Height Gauge Depth Arm

In the shop I have a 2 beam dial height gauge that I use a lot for measuring and general layout work.  As far as measuring equipment, it is my favourite tool to use, even though I would want a micrometer and a caliper before a height gauge.  Once you get one you’ll wonder how you got by without one.

Most height gauges come with a tool for measuring flat surfaces, and for scribing.  To get the most out of the gauge you need a depth arm – basically a pin in an arm, for measuring depths.  I needed one to measure up a motor face so I can get a 3 phase motor mounted on my lathe – one of those projects to complete a project sort of deals.  I decided to make one up instead of buying it:

I made most of the arm on the shaper and used a gift from Max over at the Joy of Precision to bore the hole for the pin.  The boring head Max made is the star of this show.  It is the perfect size for the mini mill.  It is one of the best designs for a small boring head I’ve seen, and used.  The adjusting dial is a tad small but once you get a feel for it adjusting it is easy.  It’s also great because you can bore small holes – saving you from buying a lot of reamers.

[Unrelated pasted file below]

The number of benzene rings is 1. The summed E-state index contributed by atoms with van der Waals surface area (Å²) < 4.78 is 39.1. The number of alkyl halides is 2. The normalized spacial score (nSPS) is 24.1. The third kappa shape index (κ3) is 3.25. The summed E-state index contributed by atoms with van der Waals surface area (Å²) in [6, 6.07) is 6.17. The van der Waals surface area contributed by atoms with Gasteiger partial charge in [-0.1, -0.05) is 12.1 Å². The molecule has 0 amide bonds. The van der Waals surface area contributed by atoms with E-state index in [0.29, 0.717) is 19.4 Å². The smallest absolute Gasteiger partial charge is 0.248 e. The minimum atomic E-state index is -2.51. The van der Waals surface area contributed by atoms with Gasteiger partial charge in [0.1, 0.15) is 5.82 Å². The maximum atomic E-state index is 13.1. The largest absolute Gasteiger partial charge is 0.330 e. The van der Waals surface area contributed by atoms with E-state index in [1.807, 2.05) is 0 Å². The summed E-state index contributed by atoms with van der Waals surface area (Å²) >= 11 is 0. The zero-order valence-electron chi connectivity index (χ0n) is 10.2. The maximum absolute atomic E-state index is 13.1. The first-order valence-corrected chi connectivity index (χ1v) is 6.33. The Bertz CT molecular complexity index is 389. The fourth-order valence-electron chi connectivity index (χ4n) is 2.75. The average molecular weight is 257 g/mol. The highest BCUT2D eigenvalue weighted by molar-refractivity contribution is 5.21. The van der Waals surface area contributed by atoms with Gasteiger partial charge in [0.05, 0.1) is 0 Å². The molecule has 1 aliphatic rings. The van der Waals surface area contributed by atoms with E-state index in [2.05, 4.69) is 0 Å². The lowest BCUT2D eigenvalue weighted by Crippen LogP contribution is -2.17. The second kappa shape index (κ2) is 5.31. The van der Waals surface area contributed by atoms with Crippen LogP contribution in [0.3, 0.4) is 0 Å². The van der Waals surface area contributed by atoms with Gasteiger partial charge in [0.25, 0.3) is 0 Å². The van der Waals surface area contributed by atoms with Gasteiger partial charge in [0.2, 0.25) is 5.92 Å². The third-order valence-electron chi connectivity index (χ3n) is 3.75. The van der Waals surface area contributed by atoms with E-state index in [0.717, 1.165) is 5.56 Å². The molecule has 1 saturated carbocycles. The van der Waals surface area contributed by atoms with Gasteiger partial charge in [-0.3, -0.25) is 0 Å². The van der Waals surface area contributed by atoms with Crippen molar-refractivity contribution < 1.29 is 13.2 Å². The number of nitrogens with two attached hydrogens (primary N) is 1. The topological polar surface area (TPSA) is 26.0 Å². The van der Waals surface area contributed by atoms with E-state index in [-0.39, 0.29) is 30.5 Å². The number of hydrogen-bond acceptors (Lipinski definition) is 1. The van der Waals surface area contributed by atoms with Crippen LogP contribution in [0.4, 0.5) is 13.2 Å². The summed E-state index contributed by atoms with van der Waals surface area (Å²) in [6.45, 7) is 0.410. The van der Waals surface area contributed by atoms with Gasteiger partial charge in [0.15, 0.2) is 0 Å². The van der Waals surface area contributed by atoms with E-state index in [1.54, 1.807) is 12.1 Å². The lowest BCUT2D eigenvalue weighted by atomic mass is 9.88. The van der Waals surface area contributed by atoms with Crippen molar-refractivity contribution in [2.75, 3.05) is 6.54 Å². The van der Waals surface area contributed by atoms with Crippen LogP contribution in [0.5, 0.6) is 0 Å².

The pin was turned between centers and was within .0004″ over the length – something I was very happy with.  The deviation was in the centre of the pin.  The pin sprung between centres a bit when I was cutting – aside from using a traveling steady there isn’t much you can do here about that.  The beginning diameter and end diameter were essentially the same within .0001.  I probably didn’t need  that much precision but I wanted to dial in my tailstock anyway.  At the end of the pin you can screw in standard dial indicator ends using a #4-48 thread.

I made the screw out of brass because it looks nice, and doesn’t mar the pin.  I usually don’t turn that much brass so I was reminded how easy it is to work with.

Here is the drawing for the height gauge arm.  I will be sharing all the projects in Fusion at some point and I’ll post a link.

Height Gauge Arm (Revision 01)